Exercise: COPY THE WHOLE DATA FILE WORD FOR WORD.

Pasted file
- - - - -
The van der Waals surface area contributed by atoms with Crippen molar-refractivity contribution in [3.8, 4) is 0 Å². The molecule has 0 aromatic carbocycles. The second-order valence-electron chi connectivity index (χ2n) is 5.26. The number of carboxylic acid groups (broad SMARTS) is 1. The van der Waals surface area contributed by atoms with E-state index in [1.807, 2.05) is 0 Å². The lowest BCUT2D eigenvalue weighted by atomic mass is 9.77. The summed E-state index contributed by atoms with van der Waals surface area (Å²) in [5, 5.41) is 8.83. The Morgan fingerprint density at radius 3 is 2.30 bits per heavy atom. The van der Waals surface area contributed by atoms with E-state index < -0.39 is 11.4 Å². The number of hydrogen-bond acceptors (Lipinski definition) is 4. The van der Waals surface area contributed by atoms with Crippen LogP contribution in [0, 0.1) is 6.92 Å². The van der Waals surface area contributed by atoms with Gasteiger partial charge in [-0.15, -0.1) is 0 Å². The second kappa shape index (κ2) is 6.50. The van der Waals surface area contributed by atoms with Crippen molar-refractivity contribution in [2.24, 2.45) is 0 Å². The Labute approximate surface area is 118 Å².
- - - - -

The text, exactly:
The van der Waals surface area contributed by atoms with Crippen molar-refractivity contribution in [3.8, 4) is 0 Å². The molecule has 0 aromatic carbocycles. The second-order valence-electron chi connectivity index (χ2n) is 5.26. The number of carboxylic acid groups (broad SMARTS) is 1. The van der Waals surface area contributed by atoms with E-state index in [1.807, 2.05) is 0 Å². The lowest BCUT2D eigenvalue weighted by atomic mass is 9.77. The summed E-state index contributed by atoms with van der Waals surface area (Å²) in [5, 5.41) is 8.83. The Morgan fingerprint density at radius 3 is 2.30 bits per heavy atom. The van der Waals surface area contributed by atoms with E-state index < -0.39 is 11.4 Å². The number of hydrogen-bond acceptors (Lipinski definition) is 4. The van der Waals surface area contributed by atoms with Crippen LogP contribution in [0, 0.1) is 6.92 Å². The van der Waals surface area contributed by atoms with Gasteiger partial charge in [-0.15, -0.1) is 0 Å². The second kappa shape index (κ2) is 6.50. The van der Waals surface area contributed by atoms with Crippen molar-refractivity contribution in [2.24, 2.45) is 0 Å². The Labute approximate surface area is 118 Å².